Last year scaling was performed between teeth 12 and 13 – the gum was slightly inflamed, and would occasionally bleed when flossing. The gum had marginally separated from one tooth, but produced no pain. The procedure was performed by a hygienist, rather than the dentist, and appeared to go well. However in the weeks to come increasing deep pain began - deep bone pain at the center of a bicuspid, which would radiate outward into other teeth, the skull, the eye; the lymph nodes on the left side of the face also swelled.
The first dose of cephalexin did not entirely remove the pain, which progressively grew again. The separation between tooth and gum had by then healed, and a specialist was sought while a stronger dose of cephalexin undergone. Despite good digital x-rays, the specialist could find only swelling of a ligament. These x-rays are available for review. The pain and related symptoms have since intermittently returned for the last six months and recently began very deeply at the bicuspid again, which shows a thickening of the ligament under new x-rays. The pain has spread up again into the left eye and the lymph nodes are swollen again. A cold test for # 13 indicates increased sensitivity. Amoxicillin reduces the pain. Root canal therapy has been proposed.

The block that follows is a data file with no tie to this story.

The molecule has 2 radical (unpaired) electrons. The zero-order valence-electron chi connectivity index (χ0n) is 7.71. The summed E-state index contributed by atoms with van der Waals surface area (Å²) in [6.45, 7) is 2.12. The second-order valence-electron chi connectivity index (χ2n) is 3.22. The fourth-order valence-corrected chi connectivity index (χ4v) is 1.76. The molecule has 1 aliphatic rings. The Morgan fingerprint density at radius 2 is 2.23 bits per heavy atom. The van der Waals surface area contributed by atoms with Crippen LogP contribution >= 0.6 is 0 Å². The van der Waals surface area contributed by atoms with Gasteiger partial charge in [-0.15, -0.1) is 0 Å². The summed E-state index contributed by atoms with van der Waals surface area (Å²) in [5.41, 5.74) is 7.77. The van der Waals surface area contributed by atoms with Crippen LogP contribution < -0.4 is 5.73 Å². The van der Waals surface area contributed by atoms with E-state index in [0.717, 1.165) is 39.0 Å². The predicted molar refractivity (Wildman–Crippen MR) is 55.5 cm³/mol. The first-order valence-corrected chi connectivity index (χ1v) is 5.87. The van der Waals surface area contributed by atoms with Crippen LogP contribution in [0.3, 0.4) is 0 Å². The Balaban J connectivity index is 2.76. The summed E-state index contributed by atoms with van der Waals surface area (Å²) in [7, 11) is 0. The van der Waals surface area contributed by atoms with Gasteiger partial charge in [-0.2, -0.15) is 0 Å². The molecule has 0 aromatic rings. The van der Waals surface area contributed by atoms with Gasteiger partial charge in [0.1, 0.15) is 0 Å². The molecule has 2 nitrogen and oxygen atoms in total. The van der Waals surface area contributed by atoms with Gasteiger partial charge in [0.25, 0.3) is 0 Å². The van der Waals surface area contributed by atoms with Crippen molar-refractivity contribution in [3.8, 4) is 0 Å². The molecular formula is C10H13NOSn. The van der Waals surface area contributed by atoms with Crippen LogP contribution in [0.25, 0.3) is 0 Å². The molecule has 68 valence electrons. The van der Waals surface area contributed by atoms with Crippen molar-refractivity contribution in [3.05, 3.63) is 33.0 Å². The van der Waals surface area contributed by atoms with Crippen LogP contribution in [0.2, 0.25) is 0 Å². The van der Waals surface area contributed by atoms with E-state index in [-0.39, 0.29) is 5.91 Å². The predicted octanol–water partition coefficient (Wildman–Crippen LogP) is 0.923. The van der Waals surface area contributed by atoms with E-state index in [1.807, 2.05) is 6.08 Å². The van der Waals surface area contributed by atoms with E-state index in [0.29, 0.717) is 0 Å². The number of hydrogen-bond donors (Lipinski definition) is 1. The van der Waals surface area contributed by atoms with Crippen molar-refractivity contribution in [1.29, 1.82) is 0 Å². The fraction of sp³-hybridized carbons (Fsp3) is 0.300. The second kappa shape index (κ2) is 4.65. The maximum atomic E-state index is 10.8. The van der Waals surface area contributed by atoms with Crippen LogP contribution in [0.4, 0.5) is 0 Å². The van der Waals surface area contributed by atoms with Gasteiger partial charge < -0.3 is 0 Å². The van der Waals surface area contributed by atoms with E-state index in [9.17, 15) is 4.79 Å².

Which is the more accurate cause and effect in this scenario?
A: the patient would experience no pain from an infected tooth root, which eventually slightly swelled and separated the gum from the tooth, and only after the separation was repaired through scaling the patient began to experience ongoing profound pain for six months in the root of the tooth followed by the related symptoms of swollen lymph nodes, etc.
B: during the scaling bacteria was pushed deeper into the gum, which then closed, locking and spreading the bacteria against the tooth; eventually, due to prolonged infection, the tooth root was irreparably damaged.
Thank you and kind regards,